It also remains to be seen whether Obama administration would actually be believed, as well.  It is an administration at risk of becoming known for saying merely whatever it thinks expedient in the moment, to whatever audience, for whatever ends.  You might disagree and it might indeed be an unfair characterization – but, again in my experience, that is what people in the relevant positions think.  The perception matters.  This is a legal position, however, and if the administration wants to reduce the legal uncertainty, it needs to have its legal officials state its legal position plainly and put themselves personally on the record as a matter of the US view of the law.  It matters if Harold Koh has reaffirmed his predecessors’ view on self-defense.

To that end, as well as the United States putting itself plainly on the record as to its legal rationales in the international community for targeted killing, the Obama administration needs to carry itself both beyond the narrow, inadequate, and not actually accurate legal position pressed by the WSJ editorial – and back to its customary law roots to the position that the US actually intends when it engages in targeted killing through Predators or other means, which is to say, self-defense.  The easiest way for the United States to make clear that this is its position as to what international law actually is, and that it is not an innovation on the US part nor a novelty, would be for it to return to Abraham Sofaer’s 1989 address on self-defense, a quite comprehensive speech on this topic regarding non-state actor terrorists, sovereignty and territory, the assassination ban, and other important topics in this area.  The WSJ editorial board needs to go back and re-read this speech, and press for it to be reaffirmed as US legal policy, and get away from its mistaken view that the way to approach targeted killing is as yet another way of reaffirming that this is a global war.  Self-defense gives the discretionary ability to attack anywhere in the world where a target is located, without having to make claims about a state of armed conflict everywhere and always across the world.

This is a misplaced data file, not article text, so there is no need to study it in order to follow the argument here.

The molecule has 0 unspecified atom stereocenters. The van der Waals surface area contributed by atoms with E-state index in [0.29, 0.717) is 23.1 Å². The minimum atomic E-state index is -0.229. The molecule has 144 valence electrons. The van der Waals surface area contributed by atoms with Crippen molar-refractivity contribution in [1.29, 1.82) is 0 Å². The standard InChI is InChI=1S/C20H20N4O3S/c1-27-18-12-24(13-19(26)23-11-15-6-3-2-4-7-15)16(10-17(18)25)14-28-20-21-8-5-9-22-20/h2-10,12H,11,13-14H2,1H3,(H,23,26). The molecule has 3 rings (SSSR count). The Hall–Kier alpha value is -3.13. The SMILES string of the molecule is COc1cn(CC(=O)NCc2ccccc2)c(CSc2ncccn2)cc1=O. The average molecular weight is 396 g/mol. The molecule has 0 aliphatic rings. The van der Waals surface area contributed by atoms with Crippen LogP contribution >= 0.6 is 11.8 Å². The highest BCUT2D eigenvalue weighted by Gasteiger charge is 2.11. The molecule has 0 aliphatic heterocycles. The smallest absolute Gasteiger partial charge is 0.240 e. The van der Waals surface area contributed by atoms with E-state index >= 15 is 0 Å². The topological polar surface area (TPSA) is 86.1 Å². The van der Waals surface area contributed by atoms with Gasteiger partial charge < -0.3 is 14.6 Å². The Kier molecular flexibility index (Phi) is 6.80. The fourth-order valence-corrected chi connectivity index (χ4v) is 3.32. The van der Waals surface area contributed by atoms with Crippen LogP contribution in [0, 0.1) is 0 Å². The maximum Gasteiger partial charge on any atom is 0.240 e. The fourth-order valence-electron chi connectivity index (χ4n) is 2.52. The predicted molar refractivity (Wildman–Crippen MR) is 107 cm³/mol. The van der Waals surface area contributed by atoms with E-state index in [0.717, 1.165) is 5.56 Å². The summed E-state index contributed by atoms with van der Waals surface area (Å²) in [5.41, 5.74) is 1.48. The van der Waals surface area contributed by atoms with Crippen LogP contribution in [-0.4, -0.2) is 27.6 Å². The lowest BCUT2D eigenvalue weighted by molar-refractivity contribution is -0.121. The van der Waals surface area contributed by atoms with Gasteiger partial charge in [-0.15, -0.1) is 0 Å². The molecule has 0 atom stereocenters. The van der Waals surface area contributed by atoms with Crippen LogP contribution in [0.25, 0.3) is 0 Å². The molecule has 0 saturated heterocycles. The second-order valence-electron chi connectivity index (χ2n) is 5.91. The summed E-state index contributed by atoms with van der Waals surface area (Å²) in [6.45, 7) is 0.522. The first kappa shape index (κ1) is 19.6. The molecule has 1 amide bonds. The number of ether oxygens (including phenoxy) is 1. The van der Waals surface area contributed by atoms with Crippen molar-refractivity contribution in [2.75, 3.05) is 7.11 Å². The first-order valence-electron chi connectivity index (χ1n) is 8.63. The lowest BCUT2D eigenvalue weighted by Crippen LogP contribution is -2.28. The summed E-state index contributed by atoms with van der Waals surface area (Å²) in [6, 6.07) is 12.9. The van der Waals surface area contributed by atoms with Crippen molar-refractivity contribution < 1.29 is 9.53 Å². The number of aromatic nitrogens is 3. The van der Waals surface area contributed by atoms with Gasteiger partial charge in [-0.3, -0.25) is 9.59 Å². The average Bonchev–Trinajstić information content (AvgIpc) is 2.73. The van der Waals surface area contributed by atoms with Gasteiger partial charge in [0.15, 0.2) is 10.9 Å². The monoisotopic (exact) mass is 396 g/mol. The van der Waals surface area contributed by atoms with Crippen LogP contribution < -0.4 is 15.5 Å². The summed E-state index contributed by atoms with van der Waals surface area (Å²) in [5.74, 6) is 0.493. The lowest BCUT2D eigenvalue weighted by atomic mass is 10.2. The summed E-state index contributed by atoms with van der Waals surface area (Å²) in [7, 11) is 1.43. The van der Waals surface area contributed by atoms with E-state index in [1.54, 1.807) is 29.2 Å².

And the Obama administration, for its part, needs to reach beyond its indubitable state practice of targeted killing, and offer some opinio juris on the subject – i.e., its public and declared view of what international law on this topic is, as far as the US is concerned.  It should offer an affirmative rationale based in the law as the US has always understood it, and never disavowed – but not exactly reaffirmed in the last twenty years, either.  Let’s reduce the legal uncertainty and draw some firm lines.  A joint letter, signed by (oh, I don’t know, let’s dream) the general counsels or equivalents of DOS, DOD, DOJ, NSC, CIA, DNI, DHS, White House counsel, and perhaps a couple of others, reaffirming in toto the Sofaer address, and adding that any move by foreign states, courts, prosecutors, or international tribunals to go after American personnel, whether uniformed, civilian, or civilian contractors working to US government specifications, would be regarded as a distinctly unfriendly act.

(I’ll probably go back and fix some things later, but don’t have time now.)